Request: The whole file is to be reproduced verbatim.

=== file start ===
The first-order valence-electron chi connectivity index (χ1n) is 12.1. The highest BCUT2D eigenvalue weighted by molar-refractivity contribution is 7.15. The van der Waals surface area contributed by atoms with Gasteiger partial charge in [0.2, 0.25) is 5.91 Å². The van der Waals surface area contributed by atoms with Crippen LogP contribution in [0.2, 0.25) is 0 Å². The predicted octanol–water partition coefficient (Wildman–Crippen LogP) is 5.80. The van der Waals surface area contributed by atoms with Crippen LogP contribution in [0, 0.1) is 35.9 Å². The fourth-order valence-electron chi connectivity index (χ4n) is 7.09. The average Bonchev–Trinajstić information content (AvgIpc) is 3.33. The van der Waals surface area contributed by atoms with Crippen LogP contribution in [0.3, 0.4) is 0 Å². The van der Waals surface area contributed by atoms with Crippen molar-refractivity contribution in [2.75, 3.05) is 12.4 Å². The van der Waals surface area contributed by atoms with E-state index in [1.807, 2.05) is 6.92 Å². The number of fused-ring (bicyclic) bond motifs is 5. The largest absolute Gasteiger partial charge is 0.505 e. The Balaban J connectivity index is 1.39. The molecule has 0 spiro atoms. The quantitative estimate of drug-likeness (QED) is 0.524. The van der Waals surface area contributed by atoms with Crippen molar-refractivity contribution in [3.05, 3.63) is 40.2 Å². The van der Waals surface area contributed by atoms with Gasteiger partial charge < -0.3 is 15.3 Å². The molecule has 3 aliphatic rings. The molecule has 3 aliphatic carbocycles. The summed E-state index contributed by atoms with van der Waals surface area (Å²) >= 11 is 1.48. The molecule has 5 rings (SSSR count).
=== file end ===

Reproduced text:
The first-order valence-electron chi connectivity index (χ1n) is 12.1. The highest BCUT2D eigenvalue weighted by molar-refractivity contribution is 7.15. The van der Waals surface area contributed by atoms with Gasteiger partial charge in [0.2, 0.25) is 5.91 Å². The van der Waals surface area contributed by atoms with Crippen LogP contribution in [0.2, 0.25) is 0 Å². The predicted octanol–water partition coefficient (Wildman–Crippen LogP) is 5.80. The van der Waals surface area contributed by atoms with Crippen LogP contribution in [0, 0.1) is 35.9 Å². The fourth-order valence-electron chi connectivity index (χ4n) is 7.09. The average Bonchev–Trinajstić information content (AvgIpc) is 3.33. The van der Waals surface area contributed by atoms with Crippen LogP contribution in [0.3, 0.4) is 0 Å². The van der Waals surface area contributed by atoms with Crippen molar-refractivity contribution in [2.75, 3.05) is 12.4 Å². The van der Waals surface area contributed by atoms with E-state index in [1.807, 2.05) is 6.92 Å². The number of fused-ring (bicyclic) bond motifs is 5. The largest absolute Gasteiger partial charge is 0.505 e. The Balaban J connectivity index is 1.39. The molecule has 0 spiro atoms. The quantitative estimate of drug-likeness (QED) is 0.524. The van der Waals surface area contributed by atoms with Crippen molar-refractivity contribution in [3.05, 3.63) is 40.2 Å². The van der Waals surface area contributed by atoms with Gasteiger partial charge < -0.3 is 15.3 Å². The molecule has 3 aliphatic rings. The molecule has 3 aliphatic carbocycles. The summed E-state index contributed by atoms with van der Waals surface area (Å²) >= 11 is 1.48. The molecule has 5 rings (SSSR count).